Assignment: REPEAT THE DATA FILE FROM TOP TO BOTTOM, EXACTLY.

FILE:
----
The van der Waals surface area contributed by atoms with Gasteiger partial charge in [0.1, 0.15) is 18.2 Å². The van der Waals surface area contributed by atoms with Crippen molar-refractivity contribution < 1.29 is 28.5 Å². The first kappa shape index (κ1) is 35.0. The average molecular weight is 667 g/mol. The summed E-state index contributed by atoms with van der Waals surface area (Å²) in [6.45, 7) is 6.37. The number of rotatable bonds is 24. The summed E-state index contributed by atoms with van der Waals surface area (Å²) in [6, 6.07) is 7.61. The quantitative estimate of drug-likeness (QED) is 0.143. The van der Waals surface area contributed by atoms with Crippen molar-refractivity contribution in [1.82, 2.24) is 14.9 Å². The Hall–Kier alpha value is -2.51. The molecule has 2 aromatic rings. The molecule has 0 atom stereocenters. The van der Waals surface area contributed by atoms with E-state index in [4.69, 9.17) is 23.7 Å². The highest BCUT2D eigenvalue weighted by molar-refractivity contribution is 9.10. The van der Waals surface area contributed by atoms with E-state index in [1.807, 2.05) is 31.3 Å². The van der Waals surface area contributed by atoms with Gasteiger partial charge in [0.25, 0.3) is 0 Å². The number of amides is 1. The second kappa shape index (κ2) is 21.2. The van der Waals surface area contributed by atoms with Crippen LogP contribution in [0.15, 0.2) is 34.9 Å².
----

The van der Waals surface area contributed by atoms with Gasteiger partial charge in [0.1, 0.15) is 18.2 Å². The van der Waals surface area contributed by atoms with Crippen molar-refractivity contribution < 1.29 is 28.5 Å². The first kappa shape index (κ1) is 35.0. The average molecular weight is 667 g/mol. The summed E-state index contributed by atoms with van der Waals surface area (Å²) in [6.45, 7) is 6.37. The number of rotatable bonds is 24. The summed E-state index contributed by atoms with van der Waals surface area (Å²) in [6, 6.07) is 7.61. The quantitative estimate of drug-likeness (QED) is 0.143. The van der Waals surface area contributed by atoms with Crippen molar-refractivity contribution in [1.82, 2.24) is 14.9 Å². The Hall–Kier alpha value is -2.51. The molecule has 2 aromatic rings. The molecule has 0 atom stereocenters. The van der Waals surface area contributed by atoms with E-state index in [4.69, 9.17) is 23.7 Å². The highest BCUT2D eigenvalue weighted by molar-refractivity contribution is 9.10. The van der Waals surface area contributed by atoms with E-state index in [1.807, 2.05) is 31.3 Å². The van der Waals surface area contributed by atoms with Gasteiger partial charge in [0.25, 0.3) is 0 Å². The number of amides is 1. The second kappa shape index (κ2) is 21.2. The van der Waals surface area contributed by atoms with Crippen LogP contribution in [0.15, 0.2) is 34.9 Å².